And I heard that Al Green song again, "Sometimes I wonder, if you love me like you say you do.  I've been wanting to get next to you”.  I hear Christ asking me that in the midst of that song.  So, I say to you, ask me again if I’m a “religious person.”   I say no, I'm a listener of a great Al Green songs that I believe Christ, all powerful, can use even that as a way to reach me(us).  Tomorrow, please listen, and see if you can set a table, break some bread, and pour some wine to celebrate The Resurrection of Christ as the greatest love song ever written.  Thanks Al Green for your ear for Christ.  Christ does love you like he says he does; Happy Resurrection Day Everyone.  
#Doorstories15, #marvinstories15, #Resurrectionstories , #racematters 

More from Al Green: 

Tuesday, March 3, 2015

Why Do I Need to Talk to White People?

Over the weekend, Marvin and I got to speak with the men of Scottsdale’s Valley Presbyterian Church about #ReconciliationMatters.  Marvin said something he often says that originated from one of our Discerners: “why do we need to talk to white people?”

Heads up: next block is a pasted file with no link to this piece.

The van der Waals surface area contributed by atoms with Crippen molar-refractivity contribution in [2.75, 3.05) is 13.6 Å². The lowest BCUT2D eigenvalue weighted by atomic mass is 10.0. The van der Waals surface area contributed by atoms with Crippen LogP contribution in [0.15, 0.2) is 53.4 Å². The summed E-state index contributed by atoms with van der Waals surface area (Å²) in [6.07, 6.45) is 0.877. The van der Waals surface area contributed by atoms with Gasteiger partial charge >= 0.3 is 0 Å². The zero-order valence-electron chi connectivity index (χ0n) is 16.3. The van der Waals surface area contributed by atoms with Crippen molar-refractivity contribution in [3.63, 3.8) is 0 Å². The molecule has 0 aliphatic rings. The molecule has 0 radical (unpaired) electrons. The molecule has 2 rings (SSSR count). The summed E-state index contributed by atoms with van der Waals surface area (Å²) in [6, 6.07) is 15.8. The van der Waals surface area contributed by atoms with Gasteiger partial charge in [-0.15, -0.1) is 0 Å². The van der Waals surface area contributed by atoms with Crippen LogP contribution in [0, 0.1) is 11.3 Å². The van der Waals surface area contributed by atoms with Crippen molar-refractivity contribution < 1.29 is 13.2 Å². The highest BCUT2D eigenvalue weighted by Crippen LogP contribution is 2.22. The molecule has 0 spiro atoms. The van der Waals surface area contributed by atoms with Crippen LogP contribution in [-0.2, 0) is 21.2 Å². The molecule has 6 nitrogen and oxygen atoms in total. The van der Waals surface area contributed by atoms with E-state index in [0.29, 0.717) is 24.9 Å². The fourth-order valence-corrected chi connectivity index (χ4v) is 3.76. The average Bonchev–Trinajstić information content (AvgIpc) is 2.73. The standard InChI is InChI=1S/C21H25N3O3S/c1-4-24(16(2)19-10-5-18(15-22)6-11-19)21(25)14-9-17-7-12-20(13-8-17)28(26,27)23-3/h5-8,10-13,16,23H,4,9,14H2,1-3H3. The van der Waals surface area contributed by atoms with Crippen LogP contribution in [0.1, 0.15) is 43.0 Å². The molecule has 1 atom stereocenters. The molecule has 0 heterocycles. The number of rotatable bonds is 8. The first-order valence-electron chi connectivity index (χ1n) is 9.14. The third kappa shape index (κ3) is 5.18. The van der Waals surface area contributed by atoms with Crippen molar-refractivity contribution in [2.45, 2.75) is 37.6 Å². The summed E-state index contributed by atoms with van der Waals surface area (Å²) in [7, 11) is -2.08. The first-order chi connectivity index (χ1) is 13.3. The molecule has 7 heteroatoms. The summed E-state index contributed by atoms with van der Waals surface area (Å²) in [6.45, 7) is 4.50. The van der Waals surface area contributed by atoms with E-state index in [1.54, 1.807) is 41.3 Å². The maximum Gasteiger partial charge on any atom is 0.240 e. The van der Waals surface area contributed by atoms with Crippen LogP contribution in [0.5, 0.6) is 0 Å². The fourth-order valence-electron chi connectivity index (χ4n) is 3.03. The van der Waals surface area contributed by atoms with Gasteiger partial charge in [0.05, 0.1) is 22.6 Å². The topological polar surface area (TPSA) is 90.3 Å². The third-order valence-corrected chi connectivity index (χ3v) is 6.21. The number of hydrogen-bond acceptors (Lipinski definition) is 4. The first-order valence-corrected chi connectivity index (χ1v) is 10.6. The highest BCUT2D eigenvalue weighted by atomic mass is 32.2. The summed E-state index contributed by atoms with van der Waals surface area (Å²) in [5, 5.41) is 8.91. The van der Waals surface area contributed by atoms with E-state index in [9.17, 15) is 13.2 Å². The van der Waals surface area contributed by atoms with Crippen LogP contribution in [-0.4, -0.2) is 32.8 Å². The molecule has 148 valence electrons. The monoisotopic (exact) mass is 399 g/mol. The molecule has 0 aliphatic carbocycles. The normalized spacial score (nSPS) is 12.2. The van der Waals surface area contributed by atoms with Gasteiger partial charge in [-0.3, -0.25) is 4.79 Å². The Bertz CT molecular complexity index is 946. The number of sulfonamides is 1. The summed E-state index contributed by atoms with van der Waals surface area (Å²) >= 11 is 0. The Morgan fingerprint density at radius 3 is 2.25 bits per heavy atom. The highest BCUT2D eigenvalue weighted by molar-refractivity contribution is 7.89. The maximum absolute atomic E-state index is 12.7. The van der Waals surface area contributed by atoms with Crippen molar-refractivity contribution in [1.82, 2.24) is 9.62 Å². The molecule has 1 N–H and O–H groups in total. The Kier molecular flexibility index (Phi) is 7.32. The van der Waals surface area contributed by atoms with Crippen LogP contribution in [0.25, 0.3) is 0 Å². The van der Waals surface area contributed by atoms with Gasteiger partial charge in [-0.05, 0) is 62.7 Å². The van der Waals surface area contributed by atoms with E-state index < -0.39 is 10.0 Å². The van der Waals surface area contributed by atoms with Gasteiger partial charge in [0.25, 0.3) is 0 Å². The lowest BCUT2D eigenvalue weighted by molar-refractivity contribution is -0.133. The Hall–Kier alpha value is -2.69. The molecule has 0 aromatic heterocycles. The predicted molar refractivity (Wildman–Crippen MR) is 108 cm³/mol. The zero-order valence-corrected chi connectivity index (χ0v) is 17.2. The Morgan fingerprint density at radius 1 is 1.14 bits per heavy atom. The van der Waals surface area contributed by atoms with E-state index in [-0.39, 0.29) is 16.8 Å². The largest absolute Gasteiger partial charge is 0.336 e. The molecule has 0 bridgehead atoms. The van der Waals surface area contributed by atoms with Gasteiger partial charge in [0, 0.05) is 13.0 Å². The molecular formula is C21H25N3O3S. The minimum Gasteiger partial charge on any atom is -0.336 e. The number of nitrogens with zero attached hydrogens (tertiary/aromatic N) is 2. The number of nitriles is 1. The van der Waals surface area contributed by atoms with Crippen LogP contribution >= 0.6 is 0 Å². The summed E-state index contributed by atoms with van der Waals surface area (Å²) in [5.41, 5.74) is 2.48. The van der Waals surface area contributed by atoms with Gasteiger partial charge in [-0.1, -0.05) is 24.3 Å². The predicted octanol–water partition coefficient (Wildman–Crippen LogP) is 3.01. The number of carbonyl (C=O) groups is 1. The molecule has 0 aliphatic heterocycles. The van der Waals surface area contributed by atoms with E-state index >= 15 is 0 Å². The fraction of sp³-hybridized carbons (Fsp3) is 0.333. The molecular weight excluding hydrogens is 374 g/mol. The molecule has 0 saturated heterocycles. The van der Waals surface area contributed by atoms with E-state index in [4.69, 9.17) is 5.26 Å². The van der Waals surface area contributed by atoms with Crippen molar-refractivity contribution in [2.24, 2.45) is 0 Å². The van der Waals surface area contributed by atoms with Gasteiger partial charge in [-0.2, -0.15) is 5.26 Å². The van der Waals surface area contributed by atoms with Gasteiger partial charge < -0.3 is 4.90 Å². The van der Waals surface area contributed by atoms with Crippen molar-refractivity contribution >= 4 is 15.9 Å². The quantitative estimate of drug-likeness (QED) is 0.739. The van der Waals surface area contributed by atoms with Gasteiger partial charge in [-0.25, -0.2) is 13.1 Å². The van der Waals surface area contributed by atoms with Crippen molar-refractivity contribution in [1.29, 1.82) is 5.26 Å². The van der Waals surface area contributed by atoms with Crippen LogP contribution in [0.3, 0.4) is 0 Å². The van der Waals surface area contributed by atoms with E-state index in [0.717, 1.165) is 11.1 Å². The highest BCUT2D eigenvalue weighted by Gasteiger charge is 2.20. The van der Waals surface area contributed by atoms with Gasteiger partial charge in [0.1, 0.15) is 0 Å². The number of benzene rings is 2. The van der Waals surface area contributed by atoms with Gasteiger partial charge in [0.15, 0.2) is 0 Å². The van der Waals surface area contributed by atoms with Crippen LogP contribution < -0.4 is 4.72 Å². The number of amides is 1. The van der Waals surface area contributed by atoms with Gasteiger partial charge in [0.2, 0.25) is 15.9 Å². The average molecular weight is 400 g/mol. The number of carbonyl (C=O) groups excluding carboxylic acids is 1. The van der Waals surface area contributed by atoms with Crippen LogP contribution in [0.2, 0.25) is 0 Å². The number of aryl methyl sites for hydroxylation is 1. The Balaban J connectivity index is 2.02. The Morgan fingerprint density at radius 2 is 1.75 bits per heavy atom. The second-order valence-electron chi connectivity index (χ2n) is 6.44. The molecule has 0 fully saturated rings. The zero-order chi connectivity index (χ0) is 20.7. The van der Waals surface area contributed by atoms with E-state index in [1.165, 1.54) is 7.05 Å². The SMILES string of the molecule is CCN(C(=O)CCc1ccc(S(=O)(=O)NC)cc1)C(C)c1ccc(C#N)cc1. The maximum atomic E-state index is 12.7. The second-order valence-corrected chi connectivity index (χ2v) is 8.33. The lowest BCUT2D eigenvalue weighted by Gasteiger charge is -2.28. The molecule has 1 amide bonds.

Meanwhile, we have an energetic and open group from Grand Valley State University here now, from western Michigan which is my homestate’s Anglo bible belt.  Some of them have asked, “who has to make the first step in improving race relations? Every time I try, it seems like people I speak to aren’t interested.”

There is injustice, surely.  But I think I’m seeing efforts made on both sides…though both are hesitant.  The Samaritan story keeps blessing me.  The Samaritan made great efforts to cross the line.  Jesus is asking the Jewish scholars to make great efforts in listening and receiving the story He tells.  Will they?  Well, no, because they killed Jesus.

So will we?  I’m speaking to mostly white people, too, and so many times they (we) want to hide behind guilt, or are often not wanting to talk because we don’t want to be hit with guilt. So we just never say anything so nobody can ever call us racist.  

But isn’t the Good Samaritan story asking us to choose LISTENING instead of GUILT?  Could the religious scholars receive the lesson about a hero from the other side of the tracks or not.  Can we?  Will we? We, as white people who enjoy benefits of privilege only granted to us, could choose to stay feeling guilty, or we could listen and seek first to understand, to empathize instead of sympathize, to find our commonness in being God’s children.  And no: there is no use in feeling guilty for what my forefathers may or may not have done.  But there is use in thinking critically about my current behaviors and attitudes.  First, however, I need to listen.